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Transplantation in the Treatment of Kidney Failure

Kidney Donation

Embryonic Stem Cells Transplantation

Nearly 93,000 people are currently waiting for kidney transplants in the U.S. Last year 11,043 lucky patients got organs from deceased donors, while another 5,771 received kidneys from living donors. At that rate, the waiting list will be down to zero in just under nine years -- if, of course, nobody else comes down with kidney failure. In the real world, the waits are getting longer and longer. Last year, 4,701 people left the list because they died, while another 2,466 became too sick for a transplant. The waits are particularly lengthy in some states.
Dialysis, which is covered by Medicare regardless of patient age, keeps kidney patients alive, but their health tends to decline. Regularly tethered to a machine, they also find it hard to work or otherwise maintain an active life. Every transplant from a living, unrelated donor saves a almost $100,000 compared to dialysis payments, estimates a careful 2004 study in the American Journal of Transplantation by transplant surgeon Arthur Matas and economist Mark Schnitzler. That doesn’t take into consideration the economic value of patients’ ability to resume normal employment, not to mention their happiness.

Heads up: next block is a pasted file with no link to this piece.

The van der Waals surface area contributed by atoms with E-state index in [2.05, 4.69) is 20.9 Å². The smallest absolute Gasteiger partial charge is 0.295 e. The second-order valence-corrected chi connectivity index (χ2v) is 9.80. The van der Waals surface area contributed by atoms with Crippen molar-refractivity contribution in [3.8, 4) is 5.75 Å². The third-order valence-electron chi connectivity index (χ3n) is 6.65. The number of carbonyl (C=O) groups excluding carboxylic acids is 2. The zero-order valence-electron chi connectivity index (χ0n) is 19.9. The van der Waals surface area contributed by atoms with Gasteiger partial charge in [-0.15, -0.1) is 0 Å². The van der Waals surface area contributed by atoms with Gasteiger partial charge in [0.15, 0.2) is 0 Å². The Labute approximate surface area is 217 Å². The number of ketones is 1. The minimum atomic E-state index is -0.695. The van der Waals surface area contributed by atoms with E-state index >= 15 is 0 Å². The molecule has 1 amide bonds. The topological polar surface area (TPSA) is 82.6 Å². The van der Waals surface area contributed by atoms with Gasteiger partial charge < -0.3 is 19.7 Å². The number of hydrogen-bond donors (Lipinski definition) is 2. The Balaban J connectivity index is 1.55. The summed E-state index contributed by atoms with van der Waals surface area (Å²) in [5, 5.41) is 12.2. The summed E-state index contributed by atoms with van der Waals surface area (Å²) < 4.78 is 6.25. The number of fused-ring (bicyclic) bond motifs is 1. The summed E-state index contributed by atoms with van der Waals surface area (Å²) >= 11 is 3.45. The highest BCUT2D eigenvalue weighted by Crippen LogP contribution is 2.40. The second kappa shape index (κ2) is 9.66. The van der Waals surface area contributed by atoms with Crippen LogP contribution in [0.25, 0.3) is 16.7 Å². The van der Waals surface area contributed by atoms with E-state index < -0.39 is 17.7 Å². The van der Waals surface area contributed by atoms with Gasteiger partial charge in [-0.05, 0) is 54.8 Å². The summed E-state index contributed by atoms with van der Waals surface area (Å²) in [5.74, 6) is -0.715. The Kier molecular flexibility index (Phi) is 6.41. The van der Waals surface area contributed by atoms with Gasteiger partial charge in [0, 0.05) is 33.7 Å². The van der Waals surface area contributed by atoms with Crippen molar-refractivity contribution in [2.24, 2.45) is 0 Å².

In other words, paying, say, $50,000 a kidney would not only save lives. It would actually save Medicare money.
Instead of forbidding compensation, driving it underground (or abroad) and keeping most kidney patients waiting, the law should regularize it. Allow the same insurers, public and private, who cover all the other costs of transplant surgery to also pay fixed fees to organ donors selected and screened by transplant centers. The payment could be cash, perhaps paid over time to discourage impulsive or desperate decisions. Or it could be payments of student loans, contributions to retirement accounts or other more-specific compensation.
Otherwise, the waiting list will continue to grow, as will the opportunity for black market organ dealers.

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